Designed by architect Willis Polk, the Beach Chalet has served as a gathering spot on Ocean Beach for most of its life. With its hipped roof and hand-made roof tiles, this Spanish Revival building survived a takeover by the US Army, the raucous residence of a biker bar and 15 years of abandonment. Today it houses two restaurants, offering visitors a variety of dining fare to accompany the breathtaking views of the Pacific Ocean (more on that later).
The City of San Francisco built the Beach Chalet in 1925, at a cost of $60,000, to provide facilities for beach goers. The ground floor consisted of a lounge and changing rooms, while the upstairs held a 200-seat bar and municipal restaurant.
In 1936, under the auspices of the Works Project Administration (WPA), Lucien Labaudt was hired to execute 1500 square feet of frescoes on the first floor. California WPA artists believed that their art should be inspirational, and they often painted the world not as it was, but as how they wished it to be. The Beach Chalet murals depict a serene and simple San Francisco life, which contrasted with the harsh reality of what many were experiencing during the Great Depression.
Two other WPA projects can be found at the Beach Chalet: a magnolia wood staircase titled Sea Creatures by Michael von Meyer, and a series of mosaics designed by Labaudt and installed by Primo Caredio.
During WWII the Army commandeered the Beach Chalet for use as its Coastal Defense Headquarters. The military considered San Francisco a potential target during WWII, so several defensive fortifications were established throughout the Bay. The soldiers moved out in 1941, and the Veterans of Foreign Wars (VFW) took over.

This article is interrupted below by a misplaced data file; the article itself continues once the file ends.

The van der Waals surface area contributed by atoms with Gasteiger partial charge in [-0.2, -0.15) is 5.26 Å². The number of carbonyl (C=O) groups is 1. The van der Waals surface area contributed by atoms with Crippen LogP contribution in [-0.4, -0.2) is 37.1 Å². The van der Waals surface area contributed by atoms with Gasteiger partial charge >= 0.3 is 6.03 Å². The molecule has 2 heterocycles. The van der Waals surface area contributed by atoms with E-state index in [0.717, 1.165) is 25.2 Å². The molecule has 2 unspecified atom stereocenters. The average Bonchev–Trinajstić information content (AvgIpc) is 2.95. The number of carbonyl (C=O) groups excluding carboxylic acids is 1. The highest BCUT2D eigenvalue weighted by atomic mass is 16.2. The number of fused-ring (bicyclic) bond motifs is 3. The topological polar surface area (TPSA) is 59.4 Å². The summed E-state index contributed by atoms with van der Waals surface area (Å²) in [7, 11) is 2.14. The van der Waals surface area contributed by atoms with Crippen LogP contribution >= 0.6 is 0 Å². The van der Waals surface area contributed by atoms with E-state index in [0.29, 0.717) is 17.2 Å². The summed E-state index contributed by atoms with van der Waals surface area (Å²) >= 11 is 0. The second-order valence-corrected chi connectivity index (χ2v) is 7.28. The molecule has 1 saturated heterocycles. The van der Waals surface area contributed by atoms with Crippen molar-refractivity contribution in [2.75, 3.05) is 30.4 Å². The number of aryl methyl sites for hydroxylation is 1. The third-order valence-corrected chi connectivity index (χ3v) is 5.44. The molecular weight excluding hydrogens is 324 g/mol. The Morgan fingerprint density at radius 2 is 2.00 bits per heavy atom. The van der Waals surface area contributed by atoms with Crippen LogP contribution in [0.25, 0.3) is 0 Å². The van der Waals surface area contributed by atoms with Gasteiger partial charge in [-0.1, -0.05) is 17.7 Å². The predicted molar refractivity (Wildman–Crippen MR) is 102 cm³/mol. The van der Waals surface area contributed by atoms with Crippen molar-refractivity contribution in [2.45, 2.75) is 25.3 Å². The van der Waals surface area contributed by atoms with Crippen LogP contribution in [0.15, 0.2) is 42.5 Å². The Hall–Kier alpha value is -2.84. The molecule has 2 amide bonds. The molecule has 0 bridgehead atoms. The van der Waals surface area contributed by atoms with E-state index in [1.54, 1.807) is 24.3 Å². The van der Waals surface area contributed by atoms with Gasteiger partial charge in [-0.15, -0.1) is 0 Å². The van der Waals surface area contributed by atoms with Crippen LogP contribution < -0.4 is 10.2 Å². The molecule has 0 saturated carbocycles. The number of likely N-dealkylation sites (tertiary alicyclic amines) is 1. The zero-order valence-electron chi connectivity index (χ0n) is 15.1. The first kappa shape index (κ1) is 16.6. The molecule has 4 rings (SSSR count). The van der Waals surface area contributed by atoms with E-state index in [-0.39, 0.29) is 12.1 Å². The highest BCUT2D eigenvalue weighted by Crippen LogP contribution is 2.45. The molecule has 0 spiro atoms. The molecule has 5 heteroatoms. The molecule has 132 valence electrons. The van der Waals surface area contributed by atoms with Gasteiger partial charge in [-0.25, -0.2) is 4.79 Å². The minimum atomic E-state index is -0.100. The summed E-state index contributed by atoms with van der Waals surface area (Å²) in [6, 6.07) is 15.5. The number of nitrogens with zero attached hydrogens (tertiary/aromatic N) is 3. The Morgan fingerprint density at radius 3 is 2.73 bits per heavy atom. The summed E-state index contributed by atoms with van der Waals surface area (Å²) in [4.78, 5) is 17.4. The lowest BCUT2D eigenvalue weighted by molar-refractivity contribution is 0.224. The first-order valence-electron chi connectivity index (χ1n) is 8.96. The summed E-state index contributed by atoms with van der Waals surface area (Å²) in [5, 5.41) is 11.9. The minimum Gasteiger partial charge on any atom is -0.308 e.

The VFW used the upstairs as a meeting room, and the downstairs became a biker bar of some disrepute. The VFW held the lease on the building for 15 years. In 1981, when the bar became a public nuisance, the City raised the rent by $500. The VFW moved out, and the building was shuttered.
In 1981 the National Park Service declared the Beach Chalet a National Landmark, but the building was padlocked and surrounded by a chain link fence, left to remain unused for 15 years-with the exception of feral cat squatters and an occasional fire-inciting vagrant.
In 1987 the city allocated $800,000 for infrastructure repairs, including restoration of the artworks. This work was completed in 1989, and yet the building continued to sit empty.
Beginning in 1993 restaurateurs Gar and Lara Truppelli saw the commercial potential of this historic building and led a movement to reopen the chalet.
A $1.5 million grant in 1996 to the Friends of Recreation and Parks (courtesy of the Lila Wallace Reader’s Digest Fund) gave the building its second life. Under the supervision of the architecture firm Heller Manus, an elevator was installed, and the bathrooms were made ADA (Americans with Disabilities Act) compliant. The Beach Chalet opened its doors to the public once again.
The upstairs now houses the Truppelli’s Beach Chalet Brewery and Restaurant, which makes beer with wonderful local names like VFW Light, Riptide Red and Presidio IPA. The downstairs lobby is open for visitors to enjoy the murals and mosaics, and has a few small displays of San Francisco trivia. Behind this main lobby is a sunny window-filled restaurant, the Park Chalet, serving lighter fare for those not inclined toward pub fare.
The Beach Chalet has shown the resilience of so many San Francisco buildings, surviving abuse by man and Mother Nature for the benefit and enjoyment of future generations.
The Beach Chalet [Map]
1000 The Great Highway